Indianapolis Child Relocation Attorney and Mediator
You may or may not need an attorney in the event of relocation. By statute, both parents must give written notice of their intention to relocate at least ninety (90) days prior to his or her intended move, even if it is just across the street. The notice must be sent by certified mail to the Court that has jurisdiction over the children and to the other parent. It must include the information set forth in the statute, including but not limited to the reason for the move, the new address and phone number, and how parenting time might be impacted by the move. Be sure to check the statute to make sure you include all the necessary information in your Notice.
If the other parent has no objection to the move, he or she need do nothing and the existing custody, parenting time and child support orders will remain in effect. In this case, no attorney is needed.
If the other parent objects, he or she may seek modification of custody, parenting time and child support based on that party’s belief that relocation is not in the child’s best interests. In that event, both parties will need the assistance of an attorney and you are most likely looking at litigation.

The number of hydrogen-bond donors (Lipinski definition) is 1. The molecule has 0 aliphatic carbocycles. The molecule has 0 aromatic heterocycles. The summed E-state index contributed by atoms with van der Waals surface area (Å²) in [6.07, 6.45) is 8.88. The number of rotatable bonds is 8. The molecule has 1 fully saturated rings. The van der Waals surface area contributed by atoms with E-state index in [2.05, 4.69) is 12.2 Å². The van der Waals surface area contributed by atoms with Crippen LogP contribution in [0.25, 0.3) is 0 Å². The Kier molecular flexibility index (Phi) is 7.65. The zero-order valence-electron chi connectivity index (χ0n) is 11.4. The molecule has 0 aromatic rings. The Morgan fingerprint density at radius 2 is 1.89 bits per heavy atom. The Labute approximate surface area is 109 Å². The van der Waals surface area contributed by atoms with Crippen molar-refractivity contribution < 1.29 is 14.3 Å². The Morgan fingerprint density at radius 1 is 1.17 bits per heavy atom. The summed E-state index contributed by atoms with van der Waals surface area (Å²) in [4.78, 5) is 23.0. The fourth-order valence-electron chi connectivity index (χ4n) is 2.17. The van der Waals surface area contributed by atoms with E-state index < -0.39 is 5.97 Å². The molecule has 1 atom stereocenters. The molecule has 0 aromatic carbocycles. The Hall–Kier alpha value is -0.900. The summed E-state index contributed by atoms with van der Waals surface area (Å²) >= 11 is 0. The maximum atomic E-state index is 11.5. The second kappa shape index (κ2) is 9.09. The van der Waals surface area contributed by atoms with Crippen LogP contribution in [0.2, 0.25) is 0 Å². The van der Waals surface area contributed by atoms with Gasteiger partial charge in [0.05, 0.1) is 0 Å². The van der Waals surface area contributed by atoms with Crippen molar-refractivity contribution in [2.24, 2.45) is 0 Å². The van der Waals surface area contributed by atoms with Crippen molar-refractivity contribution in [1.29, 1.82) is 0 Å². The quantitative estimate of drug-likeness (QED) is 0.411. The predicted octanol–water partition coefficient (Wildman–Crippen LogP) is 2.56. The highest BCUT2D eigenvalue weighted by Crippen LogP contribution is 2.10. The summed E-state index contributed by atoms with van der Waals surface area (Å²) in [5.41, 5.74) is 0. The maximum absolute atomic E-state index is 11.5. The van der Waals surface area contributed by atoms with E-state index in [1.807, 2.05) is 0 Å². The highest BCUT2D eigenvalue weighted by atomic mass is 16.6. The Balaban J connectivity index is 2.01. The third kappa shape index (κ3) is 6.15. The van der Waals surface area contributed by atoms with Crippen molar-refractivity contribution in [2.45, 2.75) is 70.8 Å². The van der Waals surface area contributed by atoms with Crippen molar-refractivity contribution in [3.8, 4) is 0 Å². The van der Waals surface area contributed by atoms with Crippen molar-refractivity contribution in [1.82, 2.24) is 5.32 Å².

The burden of proof falls first to the moving party, who must show that the relocation is made for a good reason. If the moving party meets that burden, then the burden of proof switches to the objecting party, who must show that it is not in the child’s best interests to relocate. In such case, the court then must consider all the factors that go into custody modification as set forth at Indiana Code 31-17- 2- 8.
Be sure the attorney you are interviewing is familiar with the case law concerning this topic. While you won’t need a “shark,” you will most likely need an attorney with successful litigation experience.
Carol offers free consultations and will schedule flexible appointments in order to accommodate your work schedule. Schedule your FREE consultation today.